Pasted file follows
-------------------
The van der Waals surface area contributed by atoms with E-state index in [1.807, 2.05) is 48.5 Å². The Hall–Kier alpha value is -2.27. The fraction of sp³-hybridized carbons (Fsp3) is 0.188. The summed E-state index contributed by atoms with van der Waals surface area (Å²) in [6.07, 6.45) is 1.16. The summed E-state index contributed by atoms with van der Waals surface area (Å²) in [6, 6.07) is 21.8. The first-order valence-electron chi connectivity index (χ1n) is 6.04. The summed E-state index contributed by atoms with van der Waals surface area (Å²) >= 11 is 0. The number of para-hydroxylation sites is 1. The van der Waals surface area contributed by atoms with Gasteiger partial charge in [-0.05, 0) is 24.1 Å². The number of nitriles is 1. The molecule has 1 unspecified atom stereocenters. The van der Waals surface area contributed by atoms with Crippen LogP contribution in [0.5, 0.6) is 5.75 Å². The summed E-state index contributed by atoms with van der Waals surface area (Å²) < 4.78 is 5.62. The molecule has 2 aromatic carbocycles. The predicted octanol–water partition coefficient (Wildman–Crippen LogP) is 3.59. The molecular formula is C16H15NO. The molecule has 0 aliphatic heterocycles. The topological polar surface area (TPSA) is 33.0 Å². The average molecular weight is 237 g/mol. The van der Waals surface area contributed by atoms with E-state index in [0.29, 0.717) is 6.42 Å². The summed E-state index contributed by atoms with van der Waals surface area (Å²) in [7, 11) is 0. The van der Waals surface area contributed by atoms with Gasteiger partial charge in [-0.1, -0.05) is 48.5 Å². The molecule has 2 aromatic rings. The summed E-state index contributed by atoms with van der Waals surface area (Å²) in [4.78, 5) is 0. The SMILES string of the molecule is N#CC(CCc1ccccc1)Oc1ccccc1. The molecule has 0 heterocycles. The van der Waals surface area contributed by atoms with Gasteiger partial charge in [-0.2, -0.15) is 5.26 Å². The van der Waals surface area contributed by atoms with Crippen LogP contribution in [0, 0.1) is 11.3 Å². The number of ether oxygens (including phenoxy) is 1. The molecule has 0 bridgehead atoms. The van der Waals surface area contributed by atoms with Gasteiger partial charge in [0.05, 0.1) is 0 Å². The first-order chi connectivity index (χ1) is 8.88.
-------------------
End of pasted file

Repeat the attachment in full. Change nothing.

The van der Waals surface area contributed by atoms with E-state index in [1.807, 2.05) is 48.5 Å². The Hall–Kier alpha value is -2.27. The fraction of sp³-hybridized carbons (Fsp3) is 0.188. The summed E-state index contributed by atoms with van der Waals surface area (Å²) in [6.07, 6.45) is 1.16. The summed E-state index contributed by atoms with van der Waals surface area (Å²) in [6, 6.07) is 21.8. The first-order valence-electron chi connectivity index (χ1n) is 6.04. The summed E-state index contributed by atoms with van der Waals surface area (Å²) >= 11 is 0. The number of para-hydroxylation sites is 1. The van der Waals surface area contributed by atoms with Gasteiger partial charge in [-0.05, 0) is 24.1 Å². The number of nitriles is 1. The molecule has 1 unspecified atom stereocenters. The van der Waals surface area contributed by atoms with Crippen LogP contribution in [0.5, 0.6) is 5.75 Å². The summed E-state index contributed by atoms with van der Waals surface area (Å²) < 4.78 is 5.62. The molecule has 2 aromatic carbocycles. The predicted octanol–water partition coefficient (Wildman–Crippen LogP) is 3.59. The molecular formula is C16H15NO. The molecule has 0 aliphatic heterocycles. The topological polar surface area (TPSA) is 33.0 Å². The average molecular weight is 237 g/mol. The van der Waals surface area contributed by atoms with E-state index in [0.29, 0.717) is 6.42 Å². The summed E-state index contributed by atoms with van der Waals surface area (Å²) in [7, 11) is 0. The van der Waals surface area contributed by atoms with Gasteiger partial charge in [-0.1, -0.05) is 48.5 Å². The molecule has 2 aromatic rings. The summed E-state index contributed by atoms with van der Waals surface area (Å²) in [4.78, 5) is 0. The SMILES string of the molecule is N#CC(CCc1ccccc1)Oc1ccccc1. The molecule has 0 heterocycles. The van der Waals surface area contributed by atoms with Gasteiger partial charge in [-0.2, -0.15) is 5.26 Å². The van der Waals surface area contributed by atoms with Crippen LogP contribution in [0, 0.1) is 11.3 Å². The number of ether oxygens (including phenoxy) is 1. The molecule has 0 bridgehead atoms. The van der Waals surface area contributed by atoms with Gasteiger partial charge in [0.05, 0.1) is 0 Å². The first-order chi connectivity index (χ1) is 8.88.